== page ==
Lord Montagu Norman: “When, through process of law, the common people lose their homes, they will become more docile and more easily governed…”

The following quotation was reprinted in the Idaho Leader, USA, on 26th August 1924, and has been read into the Australian Federal Hansard twice: by John Evans MP, in 1926, and by MD Cowan MP, in the session of 1930-31.

Montagu Norman, Governor of The Bank Of England, addressing the United States Bankers’ Association, NYC 1924:

“Capital must protect itself in every possible way, both by combination and legislation. Debts must be collected, mortgages foreclosed as rapidly as possible.

“When, through process of law, the common people lose their homes, they will become more docile and more easily governed through the strong arm of the government applied by a central power of wealth under leading financiers.

“These truths are well known among our principal men, who are now engaged in forming an imperialism to govern the world. By dividing the voter through the political party system, we can get them to expend their energies in fighting for questions of no importance.

“It is thus, by discrete action, we can secure for ourselves that which has been so well planned and so successfully accomplished.”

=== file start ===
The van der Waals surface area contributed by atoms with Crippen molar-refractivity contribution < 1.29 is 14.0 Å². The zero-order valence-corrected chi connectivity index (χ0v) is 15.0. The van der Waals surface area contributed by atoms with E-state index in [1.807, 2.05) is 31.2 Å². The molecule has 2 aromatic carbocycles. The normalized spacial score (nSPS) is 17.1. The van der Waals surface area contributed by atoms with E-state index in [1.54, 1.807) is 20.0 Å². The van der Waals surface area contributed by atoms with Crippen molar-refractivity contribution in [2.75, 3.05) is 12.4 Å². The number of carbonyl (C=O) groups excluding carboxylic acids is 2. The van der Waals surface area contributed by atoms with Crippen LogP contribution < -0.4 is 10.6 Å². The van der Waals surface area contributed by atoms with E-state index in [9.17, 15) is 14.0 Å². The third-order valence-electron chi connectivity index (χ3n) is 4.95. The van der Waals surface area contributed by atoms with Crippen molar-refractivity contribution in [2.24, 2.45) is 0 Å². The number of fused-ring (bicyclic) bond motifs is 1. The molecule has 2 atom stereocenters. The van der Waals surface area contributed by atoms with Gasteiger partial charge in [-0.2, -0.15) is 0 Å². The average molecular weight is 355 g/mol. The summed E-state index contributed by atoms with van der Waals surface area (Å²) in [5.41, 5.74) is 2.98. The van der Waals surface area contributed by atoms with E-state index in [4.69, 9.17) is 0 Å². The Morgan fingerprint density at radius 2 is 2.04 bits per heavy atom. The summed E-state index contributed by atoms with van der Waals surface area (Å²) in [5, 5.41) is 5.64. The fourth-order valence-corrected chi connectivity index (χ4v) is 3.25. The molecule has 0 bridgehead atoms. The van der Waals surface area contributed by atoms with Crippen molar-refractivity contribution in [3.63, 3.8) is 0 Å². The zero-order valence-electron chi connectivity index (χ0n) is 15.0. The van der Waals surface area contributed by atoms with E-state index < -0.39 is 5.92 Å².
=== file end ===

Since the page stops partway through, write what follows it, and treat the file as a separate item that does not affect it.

The collaboration between Benjamin Strong and Lord Montagu Norman is one of the greatest secrets of the twentieth century. Benjamin Strong married the daughter of the president of Bankers Trust in New York, and subsequently succeeded to its presidency. Carroll Quigley, in Tragedy and Hope says: “Strong became Governor of the Federal Reserve Bank of New York as the joint nominee of Morgan and of Kuhn, Loeb Company in 1914.87

Lord Montagu Norman is the only man in history who had both his maternal grandfather and his paternal grandfather serve as Governors of the Bank of England. His father was with Brown, Shipley Company, the London Branch of Brown Brothers (now Brown Brothers Harriman). Montagu Norman (1871-1950) came to New York to work for Brown Brothers in 1894, where he was befriended by the Delano family, and by James Markoe, of Brown Brothers. He returned to England, and in 1907 was named to the Court of the Bank of England. In 1912, he had a nervous breakdown, and went to Switzerland to be treated by Jung, as was fashionable among the powerful group which he represented.*

Lord Montagu Norman was Governor of the Bank of England from 1916 to 1944. During this period, he participated in the central bank conferences which set up the Crash of 1929 and a worldwide depression. In The Politics of Money by Brian Johnson, he writes, “Strong and Norman, intimate friends, spent their holidays together at Bar Harbour and in the South of France.” Johnson says, “Norman therefore became Strong’s alter ego. . . . “Strong’s easy money policies on the New York money market from 1925-28 were the fulfillment of his agreement with Norman to keep New York interest rates below those of London. For the sake of international cooperation, Strong withheld the steadying hand of high interest rates from New York until it was too late. Easy money in New York had encouraged the surging American boom of the late 1920s, with its fantastic heights of speculation.”88

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